The most remarkable moment of the sporting week wasn't 16 England footballers getting through an entire game close to the World Cup without a single broken metatarsal (just one imploding groin); it wasn't even those damned Sri Lankan tail-enders securing a draw in the first Test at Lord's last Monday. It was Posh Spice quoting Nietzsche.
This moment to savour came in yet another film about Mr Posh (David Beckham: A Footballer's Story, ITV1, Tuesday). They were driving home after a Real Madrid game and he was talking about the travails and vicissitudes of celebrity (no, he didn't actually use those words), when Mrs Posh piped up from the back. "What doesn't kill you makes you stronger," she told hubby, adding her own rider: "It's nearly killed you a few times."
Not even old Wilhelm Friedrich himself would have made such an imaginative leap ( but then he did die from syphilis, or a brain tumour, depending on who you believe). But what's next from Philosopher Spice? "God is dead - but Prada lives"? "Whereof we cannot speak thereof we must pass over in silence - so I ain't never gonna say nuffink else about Jordan, Jodie or Sir Alex bloody Ferguson"? "Man is born free, but everywhere he is in Gucci loafers"? Answers on the back of a microdot, please.
The film had already made the headlines with its mild revelations (leaked by someone on the camera crew) about Beckham's Obsessive-Compulsive Disorder. But the fact that he only likes an even number of soft drinks cans in his fridge was much less interesting than his take on being dumped by Fergie.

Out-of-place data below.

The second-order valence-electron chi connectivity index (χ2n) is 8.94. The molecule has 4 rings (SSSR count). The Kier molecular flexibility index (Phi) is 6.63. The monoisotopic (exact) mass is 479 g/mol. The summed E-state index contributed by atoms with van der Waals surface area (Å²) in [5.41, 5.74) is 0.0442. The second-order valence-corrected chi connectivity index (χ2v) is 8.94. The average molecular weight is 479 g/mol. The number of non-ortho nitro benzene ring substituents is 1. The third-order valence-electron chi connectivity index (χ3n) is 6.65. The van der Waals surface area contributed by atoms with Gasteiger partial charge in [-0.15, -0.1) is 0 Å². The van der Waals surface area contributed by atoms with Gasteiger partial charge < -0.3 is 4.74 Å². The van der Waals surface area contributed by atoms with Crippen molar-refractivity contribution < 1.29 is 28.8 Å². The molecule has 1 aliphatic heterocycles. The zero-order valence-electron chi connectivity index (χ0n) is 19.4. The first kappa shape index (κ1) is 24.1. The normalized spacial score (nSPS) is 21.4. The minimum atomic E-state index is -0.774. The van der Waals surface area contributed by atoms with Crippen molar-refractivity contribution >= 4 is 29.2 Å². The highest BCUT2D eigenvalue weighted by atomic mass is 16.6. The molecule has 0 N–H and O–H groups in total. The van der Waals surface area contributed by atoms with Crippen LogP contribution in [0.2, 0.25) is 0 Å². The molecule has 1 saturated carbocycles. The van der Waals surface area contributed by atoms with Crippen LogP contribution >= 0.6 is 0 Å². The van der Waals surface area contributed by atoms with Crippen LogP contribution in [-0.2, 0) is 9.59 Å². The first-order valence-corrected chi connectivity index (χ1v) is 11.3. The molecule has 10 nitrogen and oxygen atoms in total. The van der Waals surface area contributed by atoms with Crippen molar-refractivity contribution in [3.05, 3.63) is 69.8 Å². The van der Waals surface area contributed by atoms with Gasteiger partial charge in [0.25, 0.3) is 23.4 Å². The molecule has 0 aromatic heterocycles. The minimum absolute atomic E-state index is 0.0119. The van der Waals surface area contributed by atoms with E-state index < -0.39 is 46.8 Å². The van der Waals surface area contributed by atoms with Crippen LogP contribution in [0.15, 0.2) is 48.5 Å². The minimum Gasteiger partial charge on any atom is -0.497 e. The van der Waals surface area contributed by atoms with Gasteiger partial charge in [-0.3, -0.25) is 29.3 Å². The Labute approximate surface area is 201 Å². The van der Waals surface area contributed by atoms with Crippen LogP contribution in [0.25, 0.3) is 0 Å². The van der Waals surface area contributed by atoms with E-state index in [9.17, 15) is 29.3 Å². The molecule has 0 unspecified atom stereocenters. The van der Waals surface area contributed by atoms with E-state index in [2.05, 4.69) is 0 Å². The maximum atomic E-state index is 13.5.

He was talking about the last-minute free-kick against Greece that put England in the 2002 World Cup finals. The morning after, he turned up for training at Old Trafford. Did the boss congratulate him, the interviewer Tim Lovejoy asked? Beckham looked suddenly pensive and imitated a dismissive shrug.
"Ferguson" - he corrected himself - "Alex Ferguson said, 'OK, it's a goal'." I like that - "Ferguson - Alex Ferguson." I don't think he meant to be disrespectful, but that's clearly as polite as it gets in the Beckham household when Lord Hairdryer of the Govan comes up for discussion. Would you bet against him occupying a similar place in the minds of the Rooney household in a few years' time? I'm not sure I would.
The England Legends XI that provided the warm-up opposition on Tuesday for the England team that takes on the Rest of the World at Old Trafford tonight in the name of Soccer Aid (ITV1, all week), could have done with the presence of His Gorgeousness.
The England Soccer Aid side consists of celebrities like Robbie Williams, Jamie Theakston and the actor Damien Lewis (sorry, "the Ginger Prince", and possibly the first Old Etonian in an England shirt since the century before last), alongside old lags like Gazza, David Seaman, Tony Adams, John Barnes and Les Ferdinand. With a side that included the likes of Batty, Beardsley, Hoddle, Parker, Platt, Merson, Wilkins, Le Tissier (still doing that nearly-as-good-as-Maradona thing he used to do) - and, er, Warren Barton - you might have expected the Legends to have an easy time. In the event, everyone on the pitch - ex-pro, current pro, singer, actor- was overshadowed by Kev from Shameless.
I've no idea what level Dean Lennox Kelly has played to, but his repeated runs down the wing, cutting inside for a shot, had Paul Parker resorting to the kind of challenge you used to be able to get away with when he started playing - and it was Kelly's perfectly weighted cross to Jamie Redknapp that brought the only goal of the game.
The Soccer Aid team's all-round competence came as some surprise, given their pre-match ritual, which seemed to consist largely of John Barnes dancing like a geography teacher to a Robbie Williams rap that rhymed "Durex" with "Mandrax". But Kelly was their hero. As Peter Drury, commentating, put it: "Which is better? Playing from memory or playing according to your dreams?"Reuse content